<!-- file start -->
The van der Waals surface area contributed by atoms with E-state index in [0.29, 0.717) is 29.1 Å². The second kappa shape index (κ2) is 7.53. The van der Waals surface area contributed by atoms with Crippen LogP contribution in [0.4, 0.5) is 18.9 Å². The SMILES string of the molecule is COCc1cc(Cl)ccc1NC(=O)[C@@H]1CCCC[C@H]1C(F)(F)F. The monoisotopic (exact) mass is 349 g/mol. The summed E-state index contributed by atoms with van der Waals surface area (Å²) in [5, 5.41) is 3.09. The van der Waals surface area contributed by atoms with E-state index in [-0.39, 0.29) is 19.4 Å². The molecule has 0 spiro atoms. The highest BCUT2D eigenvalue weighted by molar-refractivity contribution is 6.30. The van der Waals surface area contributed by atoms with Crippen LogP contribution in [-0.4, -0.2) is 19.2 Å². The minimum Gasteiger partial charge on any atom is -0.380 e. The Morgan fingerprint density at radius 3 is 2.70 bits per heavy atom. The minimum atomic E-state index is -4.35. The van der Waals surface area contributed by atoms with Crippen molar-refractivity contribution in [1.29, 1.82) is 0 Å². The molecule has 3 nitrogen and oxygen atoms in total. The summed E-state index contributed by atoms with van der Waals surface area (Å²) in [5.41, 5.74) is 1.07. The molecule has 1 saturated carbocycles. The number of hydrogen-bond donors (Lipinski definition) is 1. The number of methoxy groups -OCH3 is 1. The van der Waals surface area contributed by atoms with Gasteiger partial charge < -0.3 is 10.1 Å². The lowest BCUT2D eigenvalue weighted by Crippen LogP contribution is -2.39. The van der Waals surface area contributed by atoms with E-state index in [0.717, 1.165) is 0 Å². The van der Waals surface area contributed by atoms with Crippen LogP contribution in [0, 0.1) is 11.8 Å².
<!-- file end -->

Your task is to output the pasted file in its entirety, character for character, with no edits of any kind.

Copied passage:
The van der Waals surface area contributed by atoms with E-state index in [0.29, 0.717) is 29.1 Å². The second kappa shape index (κ2) is 7.53. The van der Waals surface area contributed by atoms with Crippen LogP contribution in [0.4, 0.5) is 18.9 Å². The SMILES string of the molecule is COCc1cc(Cl)ccc1NC(=O)[C@@H]1CCCC[C@H]1C(F)(F)F. The monoisotopic (exact) mass is 349 g/mol. The summed E-state index contributed by atoms with van der Waals surface area (Å²) in [5, 5.41) is 3.09. The van der Waals surface area contributed by atoms with E-state index in [-0.39, 0.29) is 19.4 Å². The molecule has 0 spiro atoms. The highest BCUT2D eigenvalue weighted by molar-refractivity contribution is 6.30. The van der Waals surface area contributed by atoms with Crippen LogP contribution in [-0.4, -0.2) is 19.2 Å². The minimum Gasteiger partial charge on any atom is -0.380 e. The Morgan fingerprint density at radius 3 is 2.70 bits per heavy atom. The minimum atomic E-state index is -4.35. The van der Waals surface area contributed by atoms with Crippen molar-refractivity contribution in [1.29, 1.82) is 0 Å². The molecule has 3 nitrogen and oxygen atoms in total. The summed E-state index contributed by atoms with van der Waals surface area (Å²) in [5.41, 5.74) is 1.07. The molecule has 1 saturated carbocycles. The number of hydrogen-bond donors (Lipinski definition) is 1. The number of methoxy groups -OCH3 is 1. The van der Waals surface area contributed by atoms with Gasteiger partial charge < -0.3 is 10.1 Å². The lowest BCUT2D eigenvalue weighted by Crippen LogP contribution is -2.39. The van der Waals surface area contributed by atoms with E-state index in [0.717, 1.165) is 0 Å². The van der Waals surface area contributed by atoms with Crippen LogP contribution in [0, 0.1) is 11.8 Å².